Recently I came across the work of Georgy Kurasov and was drawn in by the fantastical colorful images, reminiscent of 1920’s cubism. So, first, I was surprised to learn Kurasov is a contemporary painter. And then, I was amazed to learn that as a young art student, Georgy’s teachers initially thought he had a total lack of feeling for color!
Kurasov is a Russian-born artist who grew up in St. Petersburg. But in 1958, his birth city was still called Leningrad. Georgy spent his childhood there and continues to reside in St. Petersburg today. At thirteen, his mother deciding he had a talent for art sent him to the Academy of Arts, and there he spent six years in the building erected by Catherine the Great in the late 18th century.
“Those gloomy, narrow, incredibly high vaulted corridors, the vast, cold, grimy studios, everything was inhabited by the ghosts of long dead masters of ages past, whose influence was far more real than the insignificant apologists of Socialist Realism and of Marxist-Leninist aesthetics. The Academy was a solid amalgamation of temple to and prison of the arts.”Kurasov.com
It is hard to imagine the deans of the school originally thought Georgy had no talent for painting, believing from his first attempts with a brush on canvas that he had no sense of color. Because of this, instead of directing him to the rooms filled with easels and paint, they placed him into sculpture classes.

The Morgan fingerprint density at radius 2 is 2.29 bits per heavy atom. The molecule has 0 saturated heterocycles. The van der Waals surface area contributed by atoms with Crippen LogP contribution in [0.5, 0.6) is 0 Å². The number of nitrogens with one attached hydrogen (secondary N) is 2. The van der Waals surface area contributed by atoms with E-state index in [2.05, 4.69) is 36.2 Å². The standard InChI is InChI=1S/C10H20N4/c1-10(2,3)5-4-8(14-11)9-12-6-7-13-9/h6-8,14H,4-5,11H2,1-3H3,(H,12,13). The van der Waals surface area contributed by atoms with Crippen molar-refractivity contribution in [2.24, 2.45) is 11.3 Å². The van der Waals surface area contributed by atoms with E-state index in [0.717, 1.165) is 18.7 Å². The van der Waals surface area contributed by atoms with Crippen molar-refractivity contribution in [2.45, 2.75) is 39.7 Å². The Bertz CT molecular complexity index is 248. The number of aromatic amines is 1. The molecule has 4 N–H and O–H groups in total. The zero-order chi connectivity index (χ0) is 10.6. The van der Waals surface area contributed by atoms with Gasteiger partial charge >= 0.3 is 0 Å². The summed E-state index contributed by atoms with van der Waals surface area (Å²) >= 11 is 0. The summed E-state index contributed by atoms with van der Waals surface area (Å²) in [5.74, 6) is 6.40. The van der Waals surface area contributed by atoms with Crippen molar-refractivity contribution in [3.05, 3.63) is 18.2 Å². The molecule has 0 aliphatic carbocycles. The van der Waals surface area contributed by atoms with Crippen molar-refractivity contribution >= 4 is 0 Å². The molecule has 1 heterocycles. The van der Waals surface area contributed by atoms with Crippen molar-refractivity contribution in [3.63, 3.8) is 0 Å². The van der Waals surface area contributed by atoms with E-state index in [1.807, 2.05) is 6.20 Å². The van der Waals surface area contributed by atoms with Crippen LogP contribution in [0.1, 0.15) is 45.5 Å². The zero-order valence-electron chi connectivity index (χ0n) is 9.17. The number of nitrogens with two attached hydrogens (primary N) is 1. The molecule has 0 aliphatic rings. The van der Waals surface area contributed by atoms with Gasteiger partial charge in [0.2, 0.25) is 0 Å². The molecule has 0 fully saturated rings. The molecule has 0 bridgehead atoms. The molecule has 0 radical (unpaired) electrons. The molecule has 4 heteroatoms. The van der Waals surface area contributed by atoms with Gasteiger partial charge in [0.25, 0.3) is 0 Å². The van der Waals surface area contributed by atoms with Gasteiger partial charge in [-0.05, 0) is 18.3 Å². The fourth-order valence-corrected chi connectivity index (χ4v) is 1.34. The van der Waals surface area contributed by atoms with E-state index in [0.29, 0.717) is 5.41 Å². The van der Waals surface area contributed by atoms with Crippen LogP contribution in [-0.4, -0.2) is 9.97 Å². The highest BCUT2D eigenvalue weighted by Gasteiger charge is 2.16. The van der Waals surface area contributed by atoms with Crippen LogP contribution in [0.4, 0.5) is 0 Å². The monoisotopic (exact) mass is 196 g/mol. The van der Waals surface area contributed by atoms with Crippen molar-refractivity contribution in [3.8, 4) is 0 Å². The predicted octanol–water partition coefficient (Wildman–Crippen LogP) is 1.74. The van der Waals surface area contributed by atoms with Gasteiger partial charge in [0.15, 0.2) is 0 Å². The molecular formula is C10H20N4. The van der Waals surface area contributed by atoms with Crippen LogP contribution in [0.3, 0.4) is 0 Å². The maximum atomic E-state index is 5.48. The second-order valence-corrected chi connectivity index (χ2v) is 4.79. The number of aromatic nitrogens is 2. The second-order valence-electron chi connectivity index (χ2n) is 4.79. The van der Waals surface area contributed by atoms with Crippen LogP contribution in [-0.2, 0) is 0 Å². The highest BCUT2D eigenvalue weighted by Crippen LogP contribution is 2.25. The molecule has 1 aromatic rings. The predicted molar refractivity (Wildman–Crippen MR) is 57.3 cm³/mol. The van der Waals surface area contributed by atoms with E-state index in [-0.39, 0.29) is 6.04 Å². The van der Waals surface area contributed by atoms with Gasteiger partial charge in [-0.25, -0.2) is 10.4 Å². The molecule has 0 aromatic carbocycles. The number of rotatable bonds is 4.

Kurasov describes his
time in art school as
the best years of his life.
Kurasov moved in intellectual circles and hob-nobbed with talented young artists — he was free despite the exception of the one or two informers that were a necessary element of life in those years. After graduating, Georgy was obliged to serve in the military but was fortunate enough to be appointed Court Artist to his general. By 1984 he had fulfilled his military duties and was granted civilian status. Russia, during the Gorbachev years, did not provide the fertile ground for artistic development and Kurasov struggled, combating food shortages, political unrest, and social turmoil.
Yet Kurasov, petitioning for acceptance into the Union of Artists, was granted a tiny studio where he could start producing a body of work. Still, it was impossible to make a living selling paintings in Russia, and so he began to sell abroad in small galleries. In 1993 Georgy’s works were first exhibited in the United States, and since then his paintings have been showcased exclusively in North America.
It seems, Kurasov
defies artistic stereotypes.
Trained as a sculptor, he is now a painter. While he still lives in Russia, he has very little to do with the art world there. Given his absence of works in Russian exhibitions, many think he has emigrated. He is a contemporary painter who chooses to paint in an iconic cubist style reminiscent of Picasso. Thought originally by his teachers to have no sense of color, today, on the contrary, his canvases are infused with deep reds, purples, yellows, and turquoises.
Far from the drab colorless winter skies that
often hang over St. Petersburg,
Kurosov’s paintings sparkle like precious
jewels struck by dazzling sunlight.
Proof once again, a creative mind can transcend many levels, stereotypes… and escape the ordinary.
For more information about Georgy Kurosov visit: http://kurasov.com